Then she handed me the one that looked like my former baby. This dog at 8 weeks was almost as big as Bitty is, yet she was barely bigger than my palm. I held her up to my chest and cooed, "Hello, little girl. How are you?"
The puppy blinked up at me, one brown streaked eye raising as if to say, "You smell. This place smells like cat pee and self-loathing. I'd like to go home please." Then she decided my watch looked tasty, settled in my lap and proceeded to gnaw my wrist.
I giggled and held her closer to my chest. Libby held the other puppy, both of them blinking furiously to keep their eyes open and not fall asleep in the chair. The puppy whimpered and I handed it to my co-worker, smiling when I saw her eyes crinkle with joy. This tough journalist was baby-talking and cooing two tiny furballs, as she should.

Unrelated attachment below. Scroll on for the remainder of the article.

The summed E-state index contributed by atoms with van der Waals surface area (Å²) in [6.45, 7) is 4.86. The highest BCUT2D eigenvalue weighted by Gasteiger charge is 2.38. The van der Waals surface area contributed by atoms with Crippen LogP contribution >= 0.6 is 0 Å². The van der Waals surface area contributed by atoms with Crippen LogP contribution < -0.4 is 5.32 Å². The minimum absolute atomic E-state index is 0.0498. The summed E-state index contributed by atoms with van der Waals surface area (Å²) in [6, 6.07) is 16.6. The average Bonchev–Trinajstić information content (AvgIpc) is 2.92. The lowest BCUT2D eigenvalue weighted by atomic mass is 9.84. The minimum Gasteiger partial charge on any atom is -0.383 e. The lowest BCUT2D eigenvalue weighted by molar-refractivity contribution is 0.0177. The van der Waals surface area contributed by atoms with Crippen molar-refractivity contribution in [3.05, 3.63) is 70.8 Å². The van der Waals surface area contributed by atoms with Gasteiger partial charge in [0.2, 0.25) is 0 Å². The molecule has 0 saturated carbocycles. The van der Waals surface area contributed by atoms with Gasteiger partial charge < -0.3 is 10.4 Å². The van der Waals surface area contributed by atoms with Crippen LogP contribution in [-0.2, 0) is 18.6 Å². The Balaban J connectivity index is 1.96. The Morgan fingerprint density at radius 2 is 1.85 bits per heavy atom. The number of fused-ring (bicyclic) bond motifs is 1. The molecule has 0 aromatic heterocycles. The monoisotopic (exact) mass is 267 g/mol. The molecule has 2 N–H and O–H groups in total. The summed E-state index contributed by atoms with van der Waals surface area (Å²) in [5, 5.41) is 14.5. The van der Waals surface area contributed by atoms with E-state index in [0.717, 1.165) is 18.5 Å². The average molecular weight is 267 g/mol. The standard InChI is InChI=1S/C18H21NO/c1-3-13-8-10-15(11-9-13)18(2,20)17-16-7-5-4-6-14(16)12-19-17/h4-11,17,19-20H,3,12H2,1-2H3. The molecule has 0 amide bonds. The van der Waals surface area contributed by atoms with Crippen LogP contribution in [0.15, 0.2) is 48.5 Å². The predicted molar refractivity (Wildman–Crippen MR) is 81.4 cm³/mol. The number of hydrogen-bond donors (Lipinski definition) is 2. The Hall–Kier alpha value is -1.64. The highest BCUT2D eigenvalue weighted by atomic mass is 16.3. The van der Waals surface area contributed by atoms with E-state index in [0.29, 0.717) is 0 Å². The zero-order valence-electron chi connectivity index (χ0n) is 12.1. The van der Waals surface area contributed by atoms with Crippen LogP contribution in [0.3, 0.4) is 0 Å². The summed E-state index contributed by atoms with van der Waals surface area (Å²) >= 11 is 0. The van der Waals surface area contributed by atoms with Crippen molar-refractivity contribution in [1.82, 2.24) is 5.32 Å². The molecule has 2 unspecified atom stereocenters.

As I stroked their impossibly soft fur, I realized I didn't have that same pull in my chest I once did when I saw a puppy. No longer was I desperately craving hot puppy breath and tiny kisses like I once was before the Babies came into our lives. I could now enjoy a puppy and hand her back without feeling as part of my soul ripped out.
And, I regret to say, I spent the entire time thinking of these puppies and making unfair comparisons.
"Bitty is much more spunky then this puppy," I would think to myself. "Bear would have peed and pooped on my boss's carpet by now."
Watching them sleep in their little bag, their pink bellies rising and falling, I knew one thing was clear. I'll always love rat terriers. I wouldn't mind having a few running around the house. But Chihuahuas have stolen my heart. Specifically, these two Chihuahuas.
Now, if you'll excuse me, there's puppies in the office! I have tiny paws and pink bellies to attend to!
(It may be wrong, but I'm really hoping they pee in a certain person's office.)